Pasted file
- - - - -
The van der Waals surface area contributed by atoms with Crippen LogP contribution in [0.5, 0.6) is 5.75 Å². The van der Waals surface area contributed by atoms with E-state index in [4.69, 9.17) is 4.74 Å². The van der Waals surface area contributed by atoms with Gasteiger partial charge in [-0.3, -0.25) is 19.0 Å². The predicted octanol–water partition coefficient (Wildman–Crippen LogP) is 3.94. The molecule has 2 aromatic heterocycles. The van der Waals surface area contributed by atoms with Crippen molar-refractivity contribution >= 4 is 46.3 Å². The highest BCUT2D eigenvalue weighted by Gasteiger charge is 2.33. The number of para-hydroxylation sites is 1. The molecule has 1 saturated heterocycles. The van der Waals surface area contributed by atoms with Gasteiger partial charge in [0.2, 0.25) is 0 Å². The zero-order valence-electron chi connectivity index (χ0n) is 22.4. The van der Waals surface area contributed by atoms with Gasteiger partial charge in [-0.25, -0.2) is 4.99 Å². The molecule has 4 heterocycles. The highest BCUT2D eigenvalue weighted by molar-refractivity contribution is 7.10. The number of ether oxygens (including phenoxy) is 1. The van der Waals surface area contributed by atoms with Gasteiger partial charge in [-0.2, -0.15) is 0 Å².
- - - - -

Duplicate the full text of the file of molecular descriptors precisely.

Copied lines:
The van der Waals surface area contributed by atoms with Crippen LogP contribution in [0.5, 0.6) is 5.75 Å². The van der Waals surface area contributed by atoms with E-state index in [4.69, 9.17) is 4.74 Å². The van der Waals surface area contributed by atoms with Gasteiger partial charge in [-0.3, -0.25) is 19.0 Å². The predicted octanol–water partition coefficient (Wildman–Crippen LogP) is 3.94. The molecule has 2 aromatic heterocycles. The van der Waals surface area contributed by atoms with Crippen molar-refractivity contribution >= 4 is 46.3 Å². The highest BCUT2D eigenvalue weighted by Gasteiger charge is 2.33. The number of para-hydroxylation sites is 1. The molecule has 1 saturated heterocycles. The van der Waals surface area contributed by atoms with Gasteiger partial charge in [0.2, 0.25) is 0 Å². The zero-order valence-electron chi connectivity index (χ0n) is 22.4. The van der Waals surface area contributed by atoms with Gasteiger partial charge in [-0.25, -0.2) is 4.99 Å². The molecule has 4 heterocycles. The highest BCUT2D eigenvalue weighted by molar-refractivity contribution is 7.10. The number of ether oxygens (including phenoxy) is 1. The van der Waals surface area contributed by atoms with Gasteiger partial charge in [-0.2, -0.15) is 0 Å².